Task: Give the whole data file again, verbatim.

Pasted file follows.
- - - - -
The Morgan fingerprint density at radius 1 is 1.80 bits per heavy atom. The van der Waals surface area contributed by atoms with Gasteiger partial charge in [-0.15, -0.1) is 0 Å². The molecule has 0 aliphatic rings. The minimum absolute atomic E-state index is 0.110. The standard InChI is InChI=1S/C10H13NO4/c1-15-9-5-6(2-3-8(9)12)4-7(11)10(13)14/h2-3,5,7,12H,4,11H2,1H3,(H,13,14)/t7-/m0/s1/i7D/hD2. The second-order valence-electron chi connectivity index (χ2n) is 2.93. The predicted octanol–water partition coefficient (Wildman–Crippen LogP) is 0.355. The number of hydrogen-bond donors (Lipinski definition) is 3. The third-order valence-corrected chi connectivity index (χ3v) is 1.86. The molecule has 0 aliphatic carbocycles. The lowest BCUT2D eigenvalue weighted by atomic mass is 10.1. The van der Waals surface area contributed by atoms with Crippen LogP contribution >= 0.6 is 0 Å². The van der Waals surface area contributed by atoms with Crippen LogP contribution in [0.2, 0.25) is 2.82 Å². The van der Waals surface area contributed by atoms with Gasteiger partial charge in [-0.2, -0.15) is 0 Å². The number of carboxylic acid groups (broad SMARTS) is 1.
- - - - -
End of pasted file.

The Morgan fingerprint density at radius 1 is 1.80 bits per heavy atom. The van der Waals surface area contributed by atoms with Gasteiger partial charge in [-0.15, -0.1) is 0 Å². The molecule has 0 aliphatic rings. The minimum absolute atomic E-state index is 0.110. The standard InChI is InChI=1S/C10H13NO4/c1-15-9-5-6(2-3-8(9)12)4-7(11)10(13)14/h2-3,5,7,12H,4,11H2,1H3,(H,13,14)/t7-/m0/s1/i7D/hD2. The second-order valence-electron chi connectivity index (χ2n) is 2.93. The predicted octanol–water partition coefficient (Wildman–Crippen LogP) is 0.355. The number of hydrogen-bond donors (Lipinski definition) is 3. The third-order valence-corrected chi connectivity index (χ3v) is 1.86. The molecule has 0 aliphatic carbocycles. The lowest BCUT2D eigenvalue weighted by atomic mass is 10.1. The van der Waals surface area contributed by atoms with Crippen LogP contribution >= 0.6 is 0 Å². The van der Waals surface area contributed by atoms with Crippen LogP contribution in [0.2, 0.25) is 2.82 Å². The van der Waals surface area contributed by atoms with Gasteiger partial charge in [-0.2, -0.15) is 0 Å². The number of carboxylic acid groups (broad SMARTS) is 1.